On examining the words Of Christ, it cannot escape our notice that he does not expressly assert that John is the Elias promised in Malachi, but on the contrary, he appears to admit some difference between the two, notwithstanding their general resemblance. This difference he expresses yet more distinctly in another passage (Matt. 11:14), where he declares indeed that John is Elias, but adds the limitation, "if ye will receive it."
The identity of the two persons, therefore, is not here unconditionally asserted, but only in a certain aspect of the case; so that we are not constrained to believe that they were one and the same, but may admit it or not, as may seem to us more probable. The question now presents itself, how are we to explain the circumstance that, though the passage in Malachi has an evident reference to John, as Christ himself acknowledged, he does not, nevertheless, declare in express terms that John was Elias? And the additional circumstance that John, for his part, altogether denies the reference.
We must here revert to what has been already remarked respecting the character of prophecy in general and of this prophecy in particular. Malachi did not distinguish between the two appearances of Christ, but conceiving of the two as one, he has represented it as being preceded by the forerunner. The question then arises, whether, if the two advents be united, the prophecy alludes only to a precursor of the first, or also to one of the second appearance.
We have, in fact, no ground to deny the latter supposition. Nay, since the first coming of Christ is in a certain sense only a type of his second and yet future coming, we have rather reason to expect that a forerunner will in like manner usher in the future advent, under circumstances more remarkable, it is probable, than those amid which the first precursor appeared. In accordance with this view, John the Baptist constituted only a partial and typical fulfillment of this prophecy regarding Elias; but it must be left undecided whether this Elias shall be really the Tishbite raised again to life, or only a prophet like him.
If this hypothesis be received as the truth, we can easily explain why Christ referred to John as Elias only in a limited sense,—because, in fact, a yet more perfect Elias was to be expected; and why John himself replied so pointedly in the negative when he was asked whether he was Elias because he knew full well that this prophecy was fulfilled in him, though really, only partially, and that he was by no means the true Elias; though we are not to conclude from this, what cannot be true, that John thought of Christ's second coming.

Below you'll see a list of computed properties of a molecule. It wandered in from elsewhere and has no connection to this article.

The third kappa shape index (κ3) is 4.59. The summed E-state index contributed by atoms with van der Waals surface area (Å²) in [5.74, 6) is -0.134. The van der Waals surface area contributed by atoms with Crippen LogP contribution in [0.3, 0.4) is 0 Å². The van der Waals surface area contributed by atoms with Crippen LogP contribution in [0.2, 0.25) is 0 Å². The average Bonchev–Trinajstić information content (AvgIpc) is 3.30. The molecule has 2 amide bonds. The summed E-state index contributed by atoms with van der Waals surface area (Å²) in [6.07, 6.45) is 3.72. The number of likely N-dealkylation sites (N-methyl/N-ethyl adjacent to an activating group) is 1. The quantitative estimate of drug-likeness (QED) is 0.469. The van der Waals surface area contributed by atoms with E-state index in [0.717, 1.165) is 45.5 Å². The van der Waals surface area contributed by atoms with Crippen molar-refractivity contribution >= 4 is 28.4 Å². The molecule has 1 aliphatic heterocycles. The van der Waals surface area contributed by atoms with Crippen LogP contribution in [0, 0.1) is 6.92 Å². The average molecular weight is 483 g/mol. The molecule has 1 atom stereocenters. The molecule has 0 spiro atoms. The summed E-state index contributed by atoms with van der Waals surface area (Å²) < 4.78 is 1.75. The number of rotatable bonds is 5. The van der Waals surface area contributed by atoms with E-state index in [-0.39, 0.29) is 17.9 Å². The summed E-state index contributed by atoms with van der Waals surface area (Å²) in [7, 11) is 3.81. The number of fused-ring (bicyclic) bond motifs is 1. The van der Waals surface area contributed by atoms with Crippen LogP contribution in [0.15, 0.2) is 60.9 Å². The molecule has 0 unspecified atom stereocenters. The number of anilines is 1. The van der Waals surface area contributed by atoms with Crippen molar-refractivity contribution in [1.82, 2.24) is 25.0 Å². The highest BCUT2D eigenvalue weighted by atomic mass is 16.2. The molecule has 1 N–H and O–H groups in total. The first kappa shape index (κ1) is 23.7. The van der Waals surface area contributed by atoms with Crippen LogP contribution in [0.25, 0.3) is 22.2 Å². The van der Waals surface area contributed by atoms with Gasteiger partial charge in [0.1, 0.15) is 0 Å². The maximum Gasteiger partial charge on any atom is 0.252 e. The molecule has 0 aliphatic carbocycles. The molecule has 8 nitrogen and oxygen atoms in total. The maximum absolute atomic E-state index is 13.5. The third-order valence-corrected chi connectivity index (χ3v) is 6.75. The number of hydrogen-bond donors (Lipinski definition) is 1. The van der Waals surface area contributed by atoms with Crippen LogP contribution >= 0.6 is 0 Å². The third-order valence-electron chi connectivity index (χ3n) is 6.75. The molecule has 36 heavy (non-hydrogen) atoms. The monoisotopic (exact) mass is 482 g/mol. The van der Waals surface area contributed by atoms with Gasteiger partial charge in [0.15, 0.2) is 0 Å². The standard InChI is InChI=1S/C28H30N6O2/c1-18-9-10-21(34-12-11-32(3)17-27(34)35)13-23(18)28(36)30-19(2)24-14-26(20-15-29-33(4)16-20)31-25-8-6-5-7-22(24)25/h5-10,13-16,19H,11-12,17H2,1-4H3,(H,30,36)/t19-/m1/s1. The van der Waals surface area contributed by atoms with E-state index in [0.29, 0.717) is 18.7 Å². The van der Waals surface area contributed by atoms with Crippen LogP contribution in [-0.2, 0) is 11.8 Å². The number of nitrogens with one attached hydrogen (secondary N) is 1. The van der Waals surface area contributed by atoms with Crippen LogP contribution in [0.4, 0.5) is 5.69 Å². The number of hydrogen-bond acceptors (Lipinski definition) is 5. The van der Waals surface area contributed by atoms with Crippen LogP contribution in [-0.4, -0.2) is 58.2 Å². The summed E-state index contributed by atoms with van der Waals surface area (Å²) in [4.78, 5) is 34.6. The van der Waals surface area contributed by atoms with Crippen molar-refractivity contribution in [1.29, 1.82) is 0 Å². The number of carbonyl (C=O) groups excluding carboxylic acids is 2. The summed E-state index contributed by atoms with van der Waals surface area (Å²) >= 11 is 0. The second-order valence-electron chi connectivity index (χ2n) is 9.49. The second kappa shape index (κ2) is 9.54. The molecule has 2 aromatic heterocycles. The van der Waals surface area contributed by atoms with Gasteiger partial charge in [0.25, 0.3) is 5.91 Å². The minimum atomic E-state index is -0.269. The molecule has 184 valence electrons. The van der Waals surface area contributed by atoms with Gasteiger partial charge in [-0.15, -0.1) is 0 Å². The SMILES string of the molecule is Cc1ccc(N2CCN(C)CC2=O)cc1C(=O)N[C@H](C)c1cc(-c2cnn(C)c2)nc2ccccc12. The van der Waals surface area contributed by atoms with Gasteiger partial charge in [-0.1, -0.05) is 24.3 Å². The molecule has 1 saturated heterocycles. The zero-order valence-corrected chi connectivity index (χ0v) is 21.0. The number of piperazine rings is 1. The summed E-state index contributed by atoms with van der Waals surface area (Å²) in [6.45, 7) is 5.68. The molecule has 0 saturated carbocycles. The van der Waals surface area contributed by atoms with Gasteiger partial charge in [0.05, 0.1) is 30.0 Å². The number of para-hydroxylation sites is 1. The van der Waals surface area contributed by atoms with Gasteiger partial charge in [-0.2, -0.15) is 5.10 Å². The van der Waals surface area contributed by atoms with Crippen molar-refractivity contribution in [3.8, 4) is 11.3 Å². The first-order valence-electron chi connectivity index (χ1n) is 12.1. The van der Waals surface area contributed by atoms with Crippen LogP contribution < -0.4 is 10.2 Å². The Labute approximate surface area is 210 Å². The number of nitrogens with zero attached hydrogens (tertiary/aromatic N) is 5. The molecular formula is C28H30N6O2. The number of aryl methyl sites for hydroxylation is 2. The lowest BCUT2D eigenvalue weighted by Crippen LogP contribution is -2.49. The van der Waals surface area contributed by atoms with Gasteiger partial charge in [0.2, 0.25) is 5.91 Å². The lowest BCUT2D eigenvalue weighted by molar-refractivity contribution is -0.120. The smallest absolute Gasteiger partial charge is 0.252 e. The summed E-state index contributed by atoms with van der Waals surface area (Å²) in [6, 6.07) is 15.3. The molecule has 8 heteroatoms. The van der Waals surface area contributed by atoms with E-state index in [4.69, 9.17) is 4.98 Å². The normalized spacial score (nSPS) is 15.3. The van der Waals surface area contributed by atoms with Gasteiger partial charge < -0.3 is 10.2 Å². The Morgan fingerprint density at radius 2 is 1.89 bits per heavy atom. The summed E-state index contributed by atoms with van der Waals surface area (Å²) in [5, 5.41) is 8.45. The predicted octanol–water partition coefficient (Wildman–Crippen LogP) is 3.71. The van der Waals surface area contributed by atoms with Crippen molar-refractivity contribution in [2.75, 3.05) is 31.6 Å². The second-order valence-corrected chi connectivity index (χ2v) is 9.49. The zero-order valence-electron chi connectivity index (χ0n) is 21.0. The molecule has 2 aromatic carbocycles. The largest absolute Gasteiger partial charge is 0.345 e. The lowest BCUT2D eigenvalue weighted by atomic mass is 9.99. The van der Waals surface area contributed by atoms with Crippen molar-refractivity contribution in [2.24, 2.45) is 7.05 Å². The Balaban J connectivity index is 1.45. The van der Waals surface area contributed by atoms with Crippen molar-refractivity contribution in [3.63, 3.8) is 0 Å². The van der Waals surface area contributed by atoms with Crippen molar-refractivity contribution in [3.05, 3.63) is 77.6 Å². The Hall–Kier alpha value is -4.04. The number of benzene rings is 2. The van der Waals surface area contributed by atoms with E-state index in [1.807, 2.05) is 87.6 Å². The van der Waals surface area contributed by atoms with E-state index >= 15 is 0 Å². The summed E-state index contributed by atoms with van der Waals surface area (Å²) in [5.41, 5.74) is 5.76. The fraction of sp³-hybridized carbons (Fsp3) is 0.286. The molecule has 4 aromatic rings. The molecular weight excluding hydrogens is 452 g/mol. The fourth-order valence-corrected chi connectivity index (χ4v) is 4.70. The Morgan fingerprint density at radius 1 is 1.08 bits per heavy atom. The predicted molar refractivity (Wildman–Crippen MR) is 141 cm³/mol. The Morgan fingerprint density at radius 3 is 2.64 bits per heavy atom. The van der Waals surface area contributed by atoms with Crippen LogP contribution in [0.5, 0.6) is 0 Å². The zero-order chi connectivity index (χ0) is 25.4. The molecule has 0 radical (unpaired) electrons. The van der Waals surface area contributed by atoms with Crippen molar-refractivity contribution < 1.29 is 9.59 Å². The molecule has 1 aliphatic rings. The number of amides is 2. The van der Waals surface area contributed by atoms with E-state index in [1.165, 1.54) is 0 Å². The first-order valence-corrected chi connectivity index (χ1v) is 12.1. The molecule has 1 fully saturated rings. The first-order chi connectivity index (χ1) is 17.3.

The Baptist, however, gave no additional explanation of the sense in which he responded to the question in the negative because it would have been, on the one hand, something altogether foreign from his earnest straightforward prophetic character, to which a brief yes and no were appropriate, to enter upon expositions of this kind, and because, on the other hand, such was the object which they sought who put the interrogatory, that he deemed them unworthy of any further explanation.
The Pharisees evidently intended to assure themselves, as soon as possible, of the forerunner of a Messiah accommodated to their fleshly way of thinking, to draw him over to their side that he might secretly play into their hands; and hoped by means of this examination to win him over to their interest. In order to prevent them from instituting such a formal examination of his claims as a prophet, John must have abruptly responded in the negative. But he had also an altogether special reason for giving them a distinct denial, and this was the fact that an expectation was probably entertained by the people, as seems to be proved also by the questions put to Christ by his disciples, an expectation based on the passage in Malachi, which they understood in its most literal sense, that the Tishbite would actually appear in person as one who had arisen from the dead
If the question were put to him in this sense, he must likewise have responded, as he did, in the negative. Those who had been impelled to him from a feeling of their internal necessities, did not on their part suffer themselves to be dispirited by this denial, since the positive explanation of his calling, by the Baptist, in accordance with another passage of the Old Testament, which we have yet to examine more closely, knit them more firmly into his companionship.